Started in 2020, Literal Humans has had a focus on flexible working from its inception. This digital marketing business provides its employees with a four day working week, a learning stipend, and paid vacation that includes company-wide vacation during the last two weeks of December.
Ghost is a blogging platform company aimed at independent publishing in general and journalists in particular. It’s small and friendly, with a team – all other remote workers – that never exceeds 50 people. Each person has the flexibility to take unlimited time off as a when they choose and, in addition, the last Friday of every month is a non-working day for everyone!
Pioneering remote working for more than ten years, InVision’s employees work in more than 25 different countries. InVision is an interactive, collaborative whiteboard and so perhaps it’s no surprise that virtual interaction and collaboration plays such a large part in the working lives of the company’s employees. Each also has their own remote working budget and a personal development fund. Parental leave also comes as standard.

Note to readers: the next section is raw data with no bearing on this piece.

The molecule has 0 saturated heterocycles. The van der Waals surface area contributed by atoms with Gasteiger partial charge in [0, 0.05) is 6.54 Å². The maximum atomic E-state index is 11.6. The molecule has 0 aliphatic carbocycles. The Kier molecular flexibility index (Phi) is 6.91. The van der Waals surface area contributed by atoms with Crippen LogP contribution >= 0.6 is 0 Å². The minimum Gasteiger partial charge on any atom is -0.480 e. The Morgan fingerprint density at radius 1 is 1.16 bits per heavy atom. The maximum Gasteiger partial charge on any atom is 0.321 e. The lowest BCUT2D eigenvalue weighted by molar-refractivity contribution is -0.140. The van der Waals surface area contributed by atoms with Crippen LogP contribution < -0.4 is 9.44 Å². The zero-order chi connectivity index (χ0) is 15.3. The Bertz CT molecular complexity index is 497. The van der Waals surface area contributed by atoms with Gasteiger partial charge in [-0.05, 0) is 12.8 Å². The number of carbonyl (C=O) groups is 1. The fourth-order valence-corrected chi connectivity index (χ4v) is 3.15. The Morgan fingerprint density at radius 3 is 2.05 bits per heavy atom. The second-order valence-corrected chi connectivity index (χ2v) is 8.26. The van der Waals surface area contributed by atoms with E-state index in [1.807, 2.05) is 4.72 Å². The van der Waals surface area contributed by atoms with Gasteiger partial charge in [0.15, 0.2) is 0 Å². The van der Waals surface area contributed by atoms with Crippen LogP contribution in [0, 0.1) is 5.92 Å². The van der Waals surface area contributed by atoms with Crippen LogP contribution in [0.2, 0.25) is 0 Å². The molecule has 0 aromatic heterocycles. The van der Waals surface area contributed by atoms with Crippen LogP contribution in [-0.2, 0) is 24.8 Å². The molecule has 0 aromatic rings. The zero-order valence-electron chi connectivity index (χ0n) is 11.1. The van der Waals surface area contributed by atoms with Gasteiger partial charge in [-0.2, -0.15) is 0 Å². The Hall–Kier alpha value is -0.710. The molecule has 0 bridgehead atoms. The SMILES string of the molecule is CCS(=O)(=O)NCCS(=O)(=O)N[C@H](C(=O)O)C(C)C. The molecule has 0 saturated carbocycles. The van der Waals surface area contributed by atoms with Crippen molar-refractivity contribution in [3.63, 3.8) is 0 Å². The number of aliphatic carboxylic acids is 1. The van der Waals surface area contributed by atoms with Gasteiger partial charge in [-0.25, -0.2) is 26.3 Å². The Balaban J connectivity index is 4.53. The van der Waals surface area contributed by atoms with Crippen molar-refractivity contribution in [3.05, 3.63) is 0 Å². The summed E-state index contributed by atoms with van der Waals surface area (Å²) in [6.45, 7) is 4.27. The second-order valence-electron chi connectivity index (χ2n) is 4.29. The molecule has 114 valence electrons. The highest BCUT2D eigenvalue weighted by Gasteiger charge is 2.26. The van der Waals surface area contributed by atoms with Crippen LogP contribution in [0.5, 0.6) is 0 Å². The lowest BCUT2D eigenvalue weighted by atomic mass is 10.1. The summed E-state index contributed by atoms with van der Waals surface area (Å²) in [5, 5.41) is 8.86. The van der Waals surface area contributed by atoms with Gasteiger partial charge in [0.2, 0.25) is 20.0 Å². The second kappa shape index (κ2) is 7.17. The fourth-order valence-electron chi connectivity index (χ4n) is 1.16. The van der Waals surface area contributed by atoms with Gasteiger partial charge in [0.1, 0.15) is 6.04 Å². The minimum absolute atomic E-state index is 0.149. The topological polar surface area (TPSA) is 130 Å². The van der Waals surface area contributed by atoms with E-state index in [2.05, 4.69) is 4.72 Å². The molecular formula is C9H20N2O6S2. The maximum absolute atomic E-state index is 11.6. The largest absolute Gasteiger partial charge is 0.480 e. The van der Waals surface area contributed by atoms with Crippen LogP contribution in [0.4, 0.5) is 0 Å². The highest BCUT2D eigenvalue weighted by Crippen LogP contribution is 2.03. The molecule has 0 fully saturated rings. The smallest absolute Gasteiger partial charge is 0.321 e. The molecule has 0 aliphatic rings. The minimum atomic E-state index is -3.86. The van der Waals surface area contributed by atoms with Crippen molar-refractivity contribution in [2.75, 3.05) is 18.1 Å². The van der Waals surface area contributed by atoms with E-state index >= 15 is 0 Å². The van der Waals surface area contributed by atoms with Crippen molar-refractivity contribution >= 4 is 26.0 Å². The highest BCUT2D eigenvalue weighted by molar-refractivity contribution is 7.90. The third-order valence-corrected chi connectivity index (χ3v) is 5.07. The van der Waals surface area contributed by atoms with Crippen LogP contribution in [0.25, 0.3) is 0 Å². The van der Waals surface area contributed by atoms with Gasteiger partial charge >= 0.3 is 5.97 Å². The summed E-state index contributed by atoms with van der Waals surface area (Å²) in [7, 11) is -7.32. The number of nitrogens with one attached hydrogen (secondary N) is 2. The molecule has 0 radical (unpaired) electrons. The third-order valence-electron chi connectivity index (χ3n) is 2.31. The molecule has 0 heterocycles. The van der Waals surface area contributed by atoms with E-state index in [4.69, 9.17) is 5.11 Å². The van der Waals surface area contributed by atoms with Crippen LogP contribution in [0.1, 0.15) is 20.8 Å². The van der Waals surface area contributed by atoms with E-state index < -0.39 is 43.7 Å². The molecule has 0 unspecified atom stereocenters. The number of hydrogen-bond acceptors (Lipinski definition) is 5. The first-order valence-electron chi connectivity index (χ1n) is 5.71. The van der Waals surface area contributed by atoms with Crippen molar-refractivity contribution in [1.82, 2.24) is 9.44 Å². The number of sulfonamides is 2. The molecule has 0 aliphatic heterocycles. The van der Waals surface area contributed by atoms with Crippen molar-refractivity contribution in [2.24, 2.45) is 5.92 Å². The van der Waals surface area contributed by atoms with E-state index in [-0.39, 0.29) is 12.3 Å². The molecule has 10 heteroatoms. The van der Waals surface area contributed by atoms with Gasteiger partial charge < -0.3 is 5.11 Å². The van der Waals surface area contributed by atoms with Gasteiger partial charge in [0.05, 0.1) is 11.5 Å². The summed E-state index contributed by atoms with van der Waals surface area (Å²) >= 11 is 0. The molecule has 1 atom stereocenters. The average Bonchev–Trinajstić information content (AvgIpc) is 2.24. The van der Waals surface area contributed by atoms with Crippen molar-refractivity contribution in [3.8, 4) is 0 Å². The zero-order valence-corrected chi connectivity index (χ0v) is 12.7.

This is a tiny company with just eight employees. Together, they run a business intelligence platform for analysts. Work is conducted 100% remotely – and the plan is to remain that way. Each employee also enjoys a share of equity in the business, at least 28 days of holiday per year, and a personal development budget included in their employment terms.
The clue’s in the name, how could the business called Remote fail to offer remote working? And, of course, that’s exactly how this tech company operates. Its 800 or so employees run software that allows businesses to hire, manage and pay employees across international borders. Remote’s employees also benefit from stock options and a minimum of four weeks’ vacation.
YNAB – formally known as “You Need A Budget” – is a financial management app designed to help the average person manage their spending. Its success has seen it go global, and it now has workers around the world. The business employs its workers in the US and UK; everywhere else, workers register as independent contractors. Regardless of employment status, business perks include a four day working week, profit sharing and at least three weeks’ paid vacation per year.
Using AI to facilitate and improve customer service for its business clients, Klaus is a remote-first company with employees in more than 17 countries. It makes full use of communication channels such as Slack to ensure that its workers always feel part of a wider team. Each employee also benefits from seven weeks of vacation per year and a sabbatical after four years in the job.